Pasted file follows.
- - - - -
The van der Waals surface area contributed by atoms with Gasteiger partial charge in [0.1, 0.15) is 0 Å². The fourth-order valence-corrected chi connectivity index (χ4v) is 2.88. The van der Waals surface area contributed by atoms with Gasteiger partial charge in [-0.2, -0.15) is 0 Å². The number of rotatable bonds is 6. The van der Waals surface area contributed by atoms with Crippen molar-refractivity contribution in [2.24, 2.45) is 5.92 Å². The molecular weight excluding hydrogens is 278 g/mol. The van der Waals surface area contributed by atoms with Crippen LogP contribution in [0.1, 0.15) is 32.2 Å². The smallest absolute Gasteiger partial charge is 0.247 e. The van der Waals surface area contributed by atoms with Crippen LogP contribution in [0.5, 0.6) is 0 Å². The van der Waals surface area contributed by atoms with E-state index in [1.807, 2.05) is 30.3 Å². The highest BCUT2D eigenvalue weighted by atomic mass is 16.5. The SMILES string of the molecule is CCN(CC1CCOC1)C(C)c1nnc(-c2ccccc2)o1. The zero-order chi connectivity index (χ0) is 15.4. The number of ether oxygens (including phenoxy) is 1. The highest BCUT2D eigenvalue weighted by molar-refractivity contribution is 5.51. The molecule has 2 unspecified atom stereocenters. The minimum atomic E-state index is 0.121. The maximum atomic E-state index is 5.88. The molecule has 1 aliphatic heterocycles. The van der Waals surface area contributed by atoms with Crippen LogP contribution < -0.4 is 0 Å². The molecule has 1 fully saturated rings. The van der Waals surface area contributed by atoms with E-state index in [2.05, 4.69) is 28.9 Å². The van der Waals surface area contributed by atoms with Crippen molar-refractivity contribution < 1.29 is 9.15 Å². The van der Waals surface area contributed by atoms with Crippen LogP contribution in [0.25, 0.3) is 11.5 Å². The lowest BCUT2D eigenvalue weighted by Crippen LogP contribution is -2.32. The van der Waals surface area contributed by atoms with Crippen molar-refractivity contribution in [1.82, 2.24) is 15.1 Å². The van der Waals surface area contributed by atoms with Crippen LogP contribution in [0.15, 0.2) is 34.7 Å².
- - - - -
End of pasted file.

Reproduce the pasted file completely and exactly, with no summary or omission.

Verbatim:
The van der Waals surface area contributed by atoms with Gasteiger partial charge in [0.1, 0.15) is 0 Å². The fourth-order valence-corrected chi connectivity index (χ4v) is 2.88. The van der Waals surface area contributed by atoms with Gasteiger partial charge in [-0.2, -0.15) is 0 Å². The number of rotatable bonds is 6. The van der Waals surface area contributed by atoms with Crippen molar-refractivity contribution in [2.24, 2.45) is 5.92 Å². The molecular weight excluding hydrogens is 278 g/mol. The van der Waals surface area contributed by atoms with Crippen LogP contribution in [0.1, 0.15) is 32.2 Å². The smallest absolute Gasteiger partial charge is 0.247 e. The van der Waals surface area contributed by atoms with Crippen LogP contribution in [0.5, 0.6) is 0 Å². The van der Waals surface area contributed by atoms with E-state index in [1.807, 2.05) is 30.3 Å². The highest BCUT2D eigenvalue weighted by atomic mass is 16.5. The SMILES string of the molecule is CCN(CC1CCOC1)C(C)c1nnc(-c2ccccc2)o1. The zero-order chi connectivity index (χ0) is 15.4. The number of ether oxygens (including phenoxy) is 1. The highest BCUT2D eigenvalue weighted by molar-refractivity contribution is 5.51. The molecule has 2 unspecified atom stereocenters. The minimum atomic E-state index is 0.121. The maximum atomic E-state index is 5.88. The molecule has 1 aliphatic heterocycles. The van der Waals surface area contributed by atoms with Crippen LogP contribution < -0.4 is 0 Å². The molecule has 1 fully saturated rings. The van der Waals surface area contributed by atoms with E-state index in [2.05, 4.69) is 28.9 Å². The van der Waals surface area contributed by atoms with Crippen molar-refractivity contribution < 1.29 is 9.15 Å². The van der Waals surface area contributed by atoms with Crippen LogP contribution in [0.25, 0.3) is 11.5 Å². The lowest BCUT2D eigenvalue weighted by Crippen LogP contribution is -2.32. The van der Waals surface area contributed by atoms with Crippen molar-refractivity contribution in [1.82, 2.24) is 15.1 Å². The van der Waals surface area contributed by atoms with Crippen LogP contribution in [0.15, 0.2) is 34.7 Å².